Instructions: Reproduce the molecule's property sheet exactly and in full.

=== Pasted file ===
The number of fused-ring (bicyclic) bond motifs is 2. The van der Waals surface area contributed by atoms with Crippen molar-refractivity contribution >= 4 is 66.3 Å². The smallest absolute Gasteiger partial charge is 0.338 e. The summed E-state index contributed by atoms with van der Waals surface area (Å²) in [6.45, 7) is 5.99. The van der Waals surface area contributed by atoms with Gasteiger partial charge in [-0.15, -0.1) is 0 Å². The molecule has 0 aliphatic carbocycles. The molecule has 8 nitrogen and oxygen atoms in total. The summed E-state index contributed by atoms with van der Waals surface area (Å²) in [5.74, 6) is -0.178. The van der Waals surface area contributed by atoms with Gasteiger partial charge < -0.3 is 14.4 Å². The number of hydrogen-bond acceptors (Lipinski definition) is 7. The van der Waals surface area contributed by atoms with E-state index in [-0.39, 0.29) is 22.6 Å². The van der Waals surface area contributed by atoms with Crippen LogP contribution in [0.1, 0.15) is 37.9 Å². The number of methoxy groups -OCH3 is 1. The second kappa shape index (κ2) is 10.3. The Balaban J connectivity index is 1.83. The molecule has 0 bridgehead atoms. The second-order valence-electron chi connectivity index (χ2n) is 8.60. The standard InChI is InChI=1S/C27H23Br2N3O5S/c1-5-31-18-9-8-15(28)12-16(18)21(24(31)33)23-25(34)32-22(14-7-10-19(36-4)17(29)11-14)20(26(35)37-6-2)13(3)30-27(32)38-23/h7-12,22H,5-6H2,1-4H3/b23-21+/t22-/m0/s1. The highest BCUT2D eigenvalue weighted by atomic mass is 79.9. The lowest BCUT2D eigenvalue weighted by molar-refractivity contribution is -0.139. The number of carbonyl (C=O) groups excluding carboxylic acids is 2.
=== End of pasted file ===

The number of fused-ring (bicyclic) bond motifs is 2. The van der Waals surface area contributed by atoms with Crippen molar-refractivity contribution >= 4 is 66.3 Å². The smallest absolute Gasteiger partial charge is 0.338 e. The summed E-state index contributed by atoms with van der Waals surface area (Å²) in [6.45, 7) is 5.99. The van der Waals surface area contributed by atoms with Gasteiger partial charge in [-0.15, -0.1) is 0 Å². The molecule has 0 aliphatic carbocycles. The molecule has 8 nitrogen and oxygen atoms in total. The summed E-state index contributed by atoms with van der Waals surface area (Å²) in [5.74, 6) is -0.178. The van der Waals surface area contributed by atoms with Gasteiger partial charge < -0.3 is 14.4 Å². The number of hydrogen-bond acceptors (Lipinski definition) is 7. The van der Waals surface area contributed by atoms with E-state index in [-0.39, 0.29) is 22.6 Å². The van der Waals surface area contributed by atoms with Crippen LogP contribution in [0.1, 0.15) is 37.9 Å². The number of methoxy groups -OCH3 is 1. The second kappa shape index (κ2) is 10.3. The Balaban J connectivity index is 1.83. The molecule has 0 bridgehead atoms. The second-order valence-electron chi connectivity index (χ2n) is 8.60. The standard InChI is InChI=1S/C27H23Br2N3O5S/c1-5-31-18-9-8-15(28)12-16(18)21(24(31)33)23-25(34)32-22(14-7-10-19(36-4)17(29)11-14)20(26(35)37-6-2)13(3)30-27(32)38-23/h7-12,22H,5-6H2,1-4H3/b23-21+/t22-/m0/s1. The highest BCUT2D eigenvalue weighted by atomic mass is 79.9. The lowest BCUT2D eigenvalue weighted by molar-refractivity contribution is -0.139. The number of carbonyl (C=O) groups excluding carboxylic acids is 2.